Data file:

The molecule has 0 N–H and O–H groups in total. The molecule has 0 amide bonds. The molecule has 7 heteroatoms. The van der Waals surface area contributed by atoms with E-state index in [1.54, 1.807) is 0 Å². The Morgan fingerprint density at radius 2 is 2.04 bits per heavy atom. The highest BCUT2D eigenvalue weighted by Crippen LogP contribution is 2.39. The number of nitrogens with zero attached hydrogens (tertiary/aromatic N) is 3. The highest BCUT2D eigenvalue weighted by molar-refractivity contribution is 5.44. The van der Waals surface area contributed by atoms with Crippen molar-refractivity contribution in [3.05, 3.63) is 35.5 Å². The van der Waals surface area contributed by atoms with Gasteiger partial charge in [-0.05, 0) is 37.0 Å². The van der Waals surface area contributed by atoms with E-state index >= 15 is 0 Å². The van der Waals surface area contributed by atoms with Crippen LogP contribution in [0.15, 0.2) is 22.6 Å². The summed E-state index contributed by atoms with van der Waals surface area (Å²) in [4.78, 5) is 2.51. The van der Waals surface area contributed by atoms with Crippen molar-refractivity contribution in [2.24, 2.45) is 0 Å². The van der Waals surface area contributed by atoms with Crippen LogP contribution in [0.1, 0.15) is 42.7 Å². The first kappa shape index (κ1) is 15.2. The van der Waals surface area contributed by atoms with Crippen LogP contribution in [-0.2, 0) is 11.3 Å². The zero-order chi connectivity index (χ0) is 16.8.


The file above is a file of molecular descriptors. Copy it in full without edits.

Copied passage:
The molecule has 0 N–H and O–H groups in total. The molecule has 0 amide bonds. The molecule has 7 heteroatoms. The van der Waals surface area contributed by atoms with E-state index in [1.54, 1.807) is 0 Å². The Morgan fingerprint density at radius 2 is 2.04 bits per heavy atom. The highest BCUT2D eigenvalue weighted by Crippen LogP contribution is 2.39. The number of nitrogens with zero attached hydrogens (tertiary/aromatic N) is 3. The highest BCUT2D eigenvalue weighted by molar-refractivity contribution is 5.44. The van der Waals surface area contributed by atoms with Crippen molar-refractivity contribution in [3.05, 3.63) is 35.5 Å². The van der Waals surface area contributed by atoms with Gasteiger partial charge in [-0.05, 0) is 37.0 Å². The van der Waals surface area contributed by atoms with E-state index >= 15 is 0 Å². The van der Waals surface area contributed by atoms with Crippen LogP contribution in [0.15, 0.2) is 22.6 Å². The summed E-state index contributed by atoms with van der Waals surface area (Å²) in [4.78, 5) is 2.51. The van der Waals surface area contributed by atoms with Crippen molar-refractivity contribution in [2.24, 2.45) is 0 Å². The van der Waals surface area contributed by atoms with Crippen LogP contribution in [0.1, 0.15) is 42.7 Å². The first kappa shape index (κ1) is 15.2. The van der Waals surface area contributed by atoms with Crippen LogP contribution in [-0.2, 0) is 11.3 Å². The zero-order chi connectivity index (χ0) is 16.8.